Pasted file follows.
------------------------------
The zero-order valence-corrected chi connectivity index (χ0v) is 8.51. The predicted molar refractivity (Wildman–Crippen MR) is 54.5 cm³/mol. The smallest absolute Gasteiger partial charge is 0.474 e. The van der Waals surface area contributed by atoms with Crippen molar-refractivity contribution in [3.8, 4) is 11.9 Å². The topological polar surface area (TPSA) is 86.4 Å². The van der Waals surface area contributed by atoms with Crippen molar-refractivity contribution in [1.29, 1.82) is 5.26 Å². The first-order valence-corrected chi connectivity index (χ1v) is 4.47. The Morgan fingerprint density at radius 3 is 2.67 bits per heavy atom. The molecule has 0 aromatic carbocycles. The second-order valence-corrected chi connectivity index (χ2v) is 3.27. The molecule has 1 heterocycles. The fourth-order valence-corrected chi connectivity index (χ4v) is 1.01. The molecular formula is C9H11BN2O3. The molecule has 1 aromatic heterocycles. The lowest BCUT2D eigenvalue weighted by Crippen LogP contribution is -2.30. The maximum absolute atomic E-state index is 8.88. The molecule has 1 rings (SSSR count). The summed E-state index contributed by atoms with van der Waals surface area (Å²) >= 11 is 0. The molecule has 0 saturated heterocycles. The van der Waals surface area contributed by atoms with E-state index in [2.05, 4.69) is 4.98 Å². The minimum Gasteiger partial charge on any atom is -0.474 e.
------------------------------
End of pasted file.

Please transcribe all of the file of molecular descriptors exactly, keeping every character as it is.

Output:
The zero-order valence-corrected chi connectivity index (χ0v) is 8.51. The predicted molar refractivity (Wildman–Crippen MR) is 54.5 cm³/mol. The smallest absolute Gasteiger partial charge is 0.474 e. The van der Waals surface area contributed by atoms with Crippen molar-refractivity contribution in [3.8, 4) is 11.9 Å². The topological polar surface area (TPSA) is 86.4 Å². The van der Waals surface area contributed by atoms with Crippen molar-refractivity contribution in [1.29, 1.82) is 5.26 Å². The first-order valence-corrected chi connectivity index (χ1v) is 4.47. The Morgan fingerprint density at radius 3 is 2.67 bits per heavy atom. The molecule has 0 aromatic carbocycles. The second-order valence-corrected chi connectivity index (χ2v) is 3.27. The molecule has 1 heterocycles. The fourth-order valence-corrected chi connectivity index (χ4v) is 1.01. The molecular formula is C9H11BN2O3. The molecule has 1 aromatic heterocycles. The lowest BCUT2D eigenvalue weighted by Crippen LogP contribution is -2.30. The maximum absolute atomic E-state index is 8.88. The molecule has 1 rings (SSSR count). The summed E-state index contributed by atoms with van der Waals surface area (Å²) >= 11 is 0. The molecule has 0 saturated heterocycles. The van der Waals surface area contributed by atoms with E-state index in [2.05, 4.69) is 4.98 Å². The minimum Gasteiger partial charge on any atom is -0.474 e.